in The end of Irish history?
Corpse, bodypolitics and contestation in contemporary Guatemala

ideological group. Both crimes are directed towards a category, not a specific subject. Feminicides are not ordinary crimes, sexually motivated gender crimes or crimes related to domestic violence, as often asserted by law enforcers, authorities or some activists. Like other forms of violence, feminicide has an expressive dimension. According to Segato, however, the prevalence of the expressive dimension of the violence also makes feminicides ‘crimes of corporation’. The corporative dimension is important to Segato’s definition, as ‘corporation’ is understood to entail the

in Governing the dead
State-based institutions to advocate for gender equality

degree that they may be granted automatic rights to review projects before approval by central economic planning units, or to review submissions for Cabinet decisions. • Units with implementation responsibilities. These WID/ GAD units create programmes which are designed to have a demonstration effect, inspiring replication in other areas of government activity. They also respond to policy needs not well catered for elsewhere, for example by setting up shelters for victims of domestic violence. But the typically low level of resources for policy implementation means

in Mainstreaming gender, democratizing the state?
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non-neutral relation to personal and domestic life, it also upheld practices within the marketplace, which presumed that those engaged in waged-work could rely on the support and care of someone at home. To add to the insult, from the perspective of women, the principle of non-intervention in the private sphere has been used by the state to justify inaction regarding cases of child abuse, marital rape and domestic violence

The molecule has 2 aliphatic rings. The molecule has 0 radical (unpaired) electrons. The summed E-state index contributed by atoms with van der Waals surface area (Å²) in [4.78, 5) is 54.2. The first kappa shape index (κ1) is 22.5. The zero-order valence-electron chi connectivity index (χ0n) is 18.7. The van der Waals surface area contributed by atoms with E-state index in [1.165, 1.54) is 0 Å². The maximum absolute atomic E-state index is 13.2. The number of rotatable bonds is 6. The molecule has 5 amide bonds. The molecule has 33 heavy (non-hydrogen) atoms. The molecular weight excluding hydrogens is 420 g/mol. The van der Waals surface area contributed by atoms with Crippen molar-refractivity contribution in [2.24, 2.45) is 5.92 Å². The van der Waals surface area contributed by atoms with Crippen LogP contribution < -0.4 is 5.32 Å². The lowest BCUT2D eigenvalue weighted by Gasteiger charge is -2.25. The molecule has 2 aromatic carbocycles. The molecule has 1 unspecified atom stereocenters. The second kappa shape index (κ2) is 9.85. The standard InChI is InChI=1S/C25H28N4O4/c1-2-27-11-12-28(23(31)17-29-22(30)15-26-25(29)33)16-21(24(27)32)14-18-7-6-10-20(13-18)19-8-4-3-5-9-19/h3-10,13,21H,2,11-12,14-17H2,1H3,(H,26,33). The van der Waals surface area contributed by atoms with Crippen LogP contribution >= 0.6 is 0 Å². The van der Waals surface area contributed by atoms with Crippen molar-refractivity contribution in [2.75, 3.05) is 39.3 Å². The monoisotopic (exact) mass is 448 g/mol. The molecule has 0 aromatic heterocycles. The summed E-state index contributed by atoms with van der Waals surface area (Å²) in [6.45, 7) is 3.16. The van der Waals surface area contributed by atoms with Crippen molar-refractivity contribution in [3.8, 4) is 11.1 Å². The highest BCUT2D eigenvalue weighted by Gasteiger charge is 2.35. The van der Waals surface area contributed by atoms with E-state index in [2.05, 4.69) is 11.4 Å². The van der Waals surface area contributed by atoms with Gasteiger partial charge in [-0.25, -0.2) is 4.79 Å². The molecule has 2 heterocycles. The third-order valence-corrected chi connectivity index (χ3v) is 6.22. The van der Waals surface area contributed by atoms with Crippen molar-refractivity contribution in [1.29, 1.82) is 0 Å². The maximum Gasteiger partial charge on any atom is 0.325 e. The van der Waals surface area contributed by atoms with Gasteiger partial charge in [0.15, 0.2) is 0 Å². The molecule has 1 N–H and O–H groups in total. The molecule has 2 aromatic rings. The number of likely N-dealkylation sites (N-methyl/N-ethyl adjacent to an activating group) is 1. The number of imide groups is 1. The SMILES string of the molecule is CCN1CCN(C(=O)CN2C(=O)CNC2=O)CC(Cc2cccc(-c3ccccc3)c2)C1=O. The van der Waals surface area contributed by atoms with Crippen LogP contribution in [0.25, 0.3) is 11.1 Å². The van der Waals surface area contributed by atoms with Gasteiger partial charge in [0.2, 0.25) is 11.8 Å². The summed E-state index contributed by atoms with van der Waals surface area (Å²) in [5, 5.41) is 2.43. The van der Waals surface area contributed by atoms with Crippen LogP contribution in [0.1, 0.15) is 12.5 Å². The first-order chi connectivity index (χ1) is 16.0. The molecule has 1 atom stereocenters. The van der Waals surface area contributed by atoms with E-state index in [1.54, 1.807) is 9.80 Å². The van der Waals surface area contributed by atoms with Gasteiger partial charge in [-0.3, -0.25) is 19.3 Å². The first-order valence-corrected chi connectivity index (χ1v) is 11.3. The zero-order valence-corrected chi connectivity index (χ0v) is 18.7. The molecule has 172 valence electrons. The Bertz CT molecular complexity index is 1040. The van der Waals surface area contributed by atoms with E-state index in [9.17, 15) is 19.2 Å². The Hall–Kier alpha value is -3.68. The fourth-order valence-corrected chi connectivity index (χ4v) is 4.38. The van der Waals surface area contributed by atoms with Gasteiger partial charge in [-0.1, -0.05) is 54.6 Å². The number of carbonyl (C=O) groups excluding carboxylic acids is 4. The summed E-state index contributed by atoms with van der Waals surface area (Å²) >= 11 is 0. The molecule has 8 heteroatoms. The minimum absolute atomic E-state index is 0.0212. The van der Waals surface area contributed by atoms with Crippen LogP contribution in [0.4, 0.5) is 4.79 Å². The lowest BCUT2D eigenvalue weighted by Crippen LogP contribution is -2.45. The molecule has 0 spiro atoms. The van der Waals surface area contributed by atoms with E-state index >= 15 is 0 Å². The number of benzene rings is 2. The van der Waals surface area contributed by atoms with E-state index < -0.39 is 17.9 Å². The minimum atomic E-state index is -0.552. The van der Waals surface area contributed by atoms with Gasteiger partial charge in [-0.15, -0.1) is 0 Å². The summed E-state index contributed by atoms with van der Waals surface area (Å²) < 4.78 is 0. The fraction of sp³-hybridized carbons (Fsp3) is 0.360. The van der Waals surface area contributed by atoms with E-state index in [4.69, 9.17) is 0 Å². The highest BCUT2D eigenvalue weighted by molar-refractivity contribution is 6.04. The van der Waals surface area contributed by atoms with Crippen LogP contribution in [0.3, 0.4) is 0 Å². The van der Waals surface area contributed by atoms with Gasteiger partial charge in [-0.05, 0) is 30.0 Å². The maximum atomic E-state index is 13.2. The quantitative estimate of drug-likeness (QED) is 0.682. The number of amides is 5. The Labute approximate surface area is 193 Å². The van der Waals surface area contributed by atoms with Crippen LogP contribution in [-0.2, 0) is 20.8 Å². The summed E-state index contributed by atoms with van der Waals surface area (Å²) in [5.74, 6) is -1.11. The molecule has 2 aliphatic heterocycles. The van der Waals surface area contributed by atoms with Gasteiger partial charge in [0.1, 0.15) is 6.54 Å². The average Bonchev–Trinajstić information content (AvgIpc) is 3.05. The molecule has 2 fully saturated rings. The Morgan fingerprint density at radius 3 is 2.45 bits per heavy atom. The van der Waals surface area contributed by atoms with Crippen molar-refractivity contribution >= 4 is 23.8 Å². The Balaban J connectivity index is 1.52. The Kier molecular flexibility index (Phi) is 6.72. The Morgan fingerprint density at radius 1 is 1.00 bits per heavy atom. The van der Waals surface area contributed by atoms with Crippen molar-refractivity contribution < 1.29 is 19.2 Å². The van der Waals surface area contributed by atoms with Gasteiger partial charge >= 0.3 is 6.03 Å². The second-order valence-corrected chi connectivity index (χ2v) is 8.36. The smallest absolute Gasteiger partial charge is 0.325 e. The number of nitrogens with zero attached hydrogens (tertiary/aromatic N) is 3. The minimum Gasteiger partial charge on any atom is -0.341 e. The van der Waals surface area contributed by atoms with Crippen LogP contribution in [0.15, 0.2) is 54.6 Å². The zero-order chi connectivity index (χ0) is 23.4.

in Political concepts
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Conceptual links to institutional machineries

mainstream attention should be to once sidelined ‘women’s’ issues such as domestic violence and reproductive health (see Staudt, 1998). Yet advocates must start somewhere, and that somewhere often begins in national machineries. However, to celebrate multiple strategies is not to praise our still-lacking means of measuring the policy outcomes in meaningful ways at the global, national and local levels — means that respect the rich and diverse historical and multi-cultural realities of those grandiose to minuscule spaces. While we enjoy the complex and profound thinking of

in Mainstreaming gender, democratizing the state?
continuity, innovation and renewal

advantage of differentiating Rodríguez Zapatero’s PSOE from that of Felipe González, which, as we have seen, lost credibility due to the involvement of party figures in corruption cases during the PSOE’s final years in office. The first legislation which the Rodríguez Zapatero Government placed on the statute book in December 2004 was concerned with the issue of domestic violence, which the government viewed as being a flagrant violation of human rights, denying women their full rights as citizens. Expenditure on tackling domestic violence was to total over half a billion

in In search of social democracy